The sweeping health care overhaul signed into law his month by President Barack Obama is more than 2,000 pages long and has been dissected by analysts, politicians and pundits. It’s no wonder that some consumers are confused – and perhaps frightened – about how the law might affect them. Some concerns were raised during the congressional debate or have been swirling around the Internet.
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Kaiser Health News checked out some of the most common claims:
1. Comparative effectiveness research will lead to the rationing of care for the elderly.
Verdict? Not true.
The law creates a nonprofit Patient-Centered Outcomes Research Institute charged with examining the "relative health outcomes, clinical effectiveness, and appropriateness" of different medical treatments by evaluating existing studies and conducting its own. The institute would be governed by a 19-member board that includes patients, doctors, hospitals, drug makers, device manufacturers, insurers, payers, government officials and health experts.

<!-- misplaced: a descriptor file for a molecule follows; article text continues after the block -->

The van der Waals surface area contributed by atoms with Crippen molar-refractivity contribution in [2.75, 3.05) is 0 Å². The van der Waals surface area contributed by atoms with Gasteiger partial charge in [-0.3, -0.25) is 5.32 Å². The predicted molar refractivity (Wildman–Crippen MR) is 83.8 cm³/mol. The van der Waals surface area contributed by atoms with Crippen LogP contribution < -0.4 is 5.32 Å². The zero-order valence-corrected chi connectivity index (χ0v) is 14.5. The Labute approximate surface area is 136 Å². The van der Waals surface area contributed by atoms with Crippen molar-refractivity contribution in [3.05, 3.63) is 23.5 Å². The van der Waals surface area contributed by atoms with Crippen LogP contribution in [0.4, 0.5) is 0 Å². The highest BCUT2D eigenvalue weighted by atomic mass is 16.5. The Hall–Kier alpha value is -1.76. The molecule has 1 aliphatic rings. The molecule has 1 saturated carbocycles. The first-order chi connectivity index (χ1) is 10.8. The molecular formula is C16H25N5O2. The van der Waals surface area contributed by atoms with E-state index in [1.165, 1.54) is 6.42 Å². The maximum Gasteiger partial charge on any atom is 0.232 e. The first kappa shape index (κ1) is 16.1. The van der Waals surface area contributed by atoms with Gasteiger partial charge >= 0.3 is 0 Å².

The law states that the institute does not have the power to mandate or even endorse coverage rules or reimbursement for any particular treatment. Medicare may take the institute’s research into account when deciding what procedures it will cover, so long as the new research is not the sole justification and the agency allows for public input.
This is a shift from Congress’ position when it created the Medicare Part D drug benefit in 2003; back then it banned any use of comparative effectiveness research in determining what would be covered.